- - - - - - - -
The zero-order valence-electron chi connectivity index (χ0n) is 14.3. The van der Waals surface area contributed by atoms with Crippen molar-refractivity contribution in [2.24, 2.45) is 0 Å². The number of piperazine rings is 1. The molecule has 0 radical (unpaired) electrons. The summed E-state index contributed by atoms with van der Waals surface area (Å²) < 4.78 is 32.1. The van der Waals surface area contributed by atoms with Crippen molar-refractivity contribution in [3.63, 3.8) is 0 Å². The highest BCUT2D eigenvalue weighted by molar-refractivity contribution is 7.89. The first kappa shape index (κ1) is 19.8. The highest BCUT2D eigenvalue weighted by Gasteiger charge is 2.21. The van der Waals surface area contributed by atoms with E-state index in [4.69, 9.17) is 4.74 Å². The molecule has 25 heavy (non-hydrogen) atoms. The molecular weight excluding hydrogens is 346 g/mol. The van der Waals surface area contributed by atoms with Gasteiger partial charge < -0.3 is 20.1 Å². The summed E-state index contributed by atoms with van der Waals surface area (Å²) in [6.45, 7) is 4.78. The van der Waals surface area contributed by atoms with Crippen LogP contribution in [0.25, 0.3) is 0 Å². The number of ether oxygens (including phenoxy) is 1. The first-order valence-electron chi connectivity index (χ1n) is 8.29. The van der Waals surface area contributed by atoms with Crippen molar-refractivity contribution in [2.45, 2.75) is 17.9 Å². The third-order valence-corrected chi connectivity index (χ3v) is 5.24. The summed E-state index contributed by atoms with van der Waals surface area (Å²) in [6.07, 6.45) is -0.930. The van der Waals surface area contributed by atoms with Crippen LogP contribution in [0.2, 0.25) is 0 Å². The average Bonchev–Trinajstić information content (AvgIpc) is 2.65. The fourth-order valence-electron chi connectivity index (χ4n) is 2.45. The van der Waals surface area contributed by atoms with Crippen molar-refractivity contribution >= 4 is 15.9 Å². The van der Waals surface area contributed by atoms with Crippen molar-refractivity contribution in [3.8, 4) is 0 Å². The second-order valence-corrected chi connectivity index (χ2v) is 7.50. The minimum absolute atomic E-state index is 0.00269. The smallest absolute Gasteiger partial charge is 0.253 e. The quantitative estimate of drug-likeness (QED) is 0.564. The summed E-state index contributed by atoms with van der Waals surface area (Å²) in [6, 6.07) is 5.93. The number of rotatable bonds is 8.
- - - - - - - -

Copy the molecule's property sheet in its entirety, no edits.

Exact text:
The zero-order valence-electron chi connectivity index (χ0n) is 14.3. The van der Waals surface area contributed by atoms with Crippen molar-refractivity contribution in [2.24, 2.45) is 0 Å². The number of piperazine rings is 1. The molecule has 0 radical (unpaired) electrons. The summed E-state index contributed by atoms with van der Waals surface area (Å²) < 4.78 is 32.1. The van der Waals surface area contributed by atoms with Crippen molar-refractivity contribution in [3.63, 3.8) is 0 Å². The highest BCUT2D eigenvalue weighted by molar-refractivity contribution is 7.89. The first kappa shape index (κ1) is 19.8. The highest BCUT2D eigenvalue weighted by Gasteiger charge is 2.21. The van der Waals surface area contributed by atoms with E-state index in [4.69, 9.17) is 4.74 Å². The molecule has 25 heavy (non-hydrogen) atoms. The molecular weight excluding hydrogens is 346 g/mol. The van der Waals surface area contributed by atoms with Gasteiger partial charge < -0.3 is 20.1 Å². The summed E-state index contributed by atoms with van der Waals surface area (Å²) in [6.45, 7) is 4.78. The van der Waals surface area contributed by atoms with Crippen LogP contribution in [0.25, 0.3) is 0 Å². The number of ether oxygens (including phenoxy) is 1. The first-order valence-electron chi connectivity index (χ1n) is 8.29. The van der Waals surface area contributed by atoms with Crippen molar-refractivity contribution in [2.45, 2.75) is 17.9 Å². The third-order valence-corrected chi connectivity index (χ3v) is 5.24. The summed E-state index contributed by atoms with van der Waals surface area (Å²) in [6.07, 6.45) is -0.930. The van der Waals surface area contributed by atoms with Crippen LogP contribution in [0.2, 0.25) is 0 Å². The average Bonchev–Trinajstić information content (AvgIpc) is 2.65. The fourth-order valence-electron chi connectivity index (χ4n) is 2.45. The van der Waals surface area contributed by atoms with Crippen molar-refractivity contribution >= 4 is 15.9 Å². The van der Waals surface area contributed by atoms with Crippen molar-refractivity contribution in [3.8, 4) is 0 Å². The second-order valence-corrected chi connectivity index (χ2v) is 7.50. The minimum absolute atomic E-state index is 0.00269. The smallest absolute Gasteiger partial charge is 0.253 e. The quantitative estimate of drug-likeness (QED) is 0.564. The summed E-state index contributed by atoms with van der Waals surface area (Å²) in [6, 6.07) is 5.93. The number of rotatable bonds is 8.